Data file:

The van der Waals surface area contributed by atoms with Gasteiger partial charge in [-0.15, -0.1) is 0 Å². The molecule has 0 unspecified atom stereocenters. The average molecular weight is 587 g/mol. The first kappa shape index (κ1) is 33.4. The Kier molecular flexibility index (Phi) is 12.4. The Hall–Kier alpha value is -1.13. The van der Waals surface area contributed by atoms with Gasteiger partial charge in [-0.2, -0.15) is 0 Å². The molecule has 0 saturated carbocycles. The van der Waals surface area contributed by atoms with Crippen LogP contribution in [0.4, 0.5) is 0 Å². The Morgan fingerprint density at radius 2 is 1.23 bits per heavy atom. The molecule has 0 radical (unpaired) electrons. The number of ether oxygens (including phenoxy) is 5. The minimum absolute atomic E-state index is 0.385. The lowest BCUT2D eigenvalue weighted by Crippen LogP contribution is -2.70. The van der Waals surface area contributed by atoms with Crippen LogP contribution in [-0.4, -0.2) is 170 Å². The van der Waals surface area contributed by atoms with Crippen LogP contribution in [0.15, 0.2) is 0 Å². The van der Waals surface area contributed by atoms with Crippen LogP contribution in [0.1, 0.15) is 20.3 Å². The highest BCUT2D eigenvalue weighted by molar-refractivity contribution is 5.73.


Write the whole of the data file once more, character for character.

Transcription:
The van der Waals surface area contributed by atoms with Gasteiger partial charge in [-0.15, -0.1) is 0 Å². The molecule has 0 unspecified atom stereocenters. The average molecular weight is 587 g/mol. The first kappa shape index (κ1) is 33.4. The Kier molecular flexibility index (Phi) is 12.4. The Hall–Kier alpha value is -1.13. The van der Waals surface area contributed by atoms with Gasteiger partial charge in [-0.2, -0.15) is 0 Å². The molecule has 0 saturated carbocycles. The van der Waals surface area contributed by atoms with Crippen LogP contribution in [0.4, 0.5) is 0 Å². The Morgan fingerprint density at radius 2 is 1.23 bits per heavy atom. The molecule has 0 radical (unpaired) electrons. The number of ether oxygens (including phenoxy) is 5. The minimum absolute atomic E-state index is 0.385. The lowest BCUT2D eigenvalue weighted by Crippen LogP contribution is -2.70. The van der Waals surface area contributed by atoms with Crippen LogP contribution in [-0.4, -0.2) is 170 Å². The van der Waals surface area contributed by atoms with Crippen LogP contribution in [0.15, 0.2) is 0 Å². The van der Waals surface area contributed by atoms with Crippen LogP contribution in [0.1, 0.15) is 20.3 Å². The highest BCUT2D eigenvalue weighted by molar-refractivity contribution is 5.73.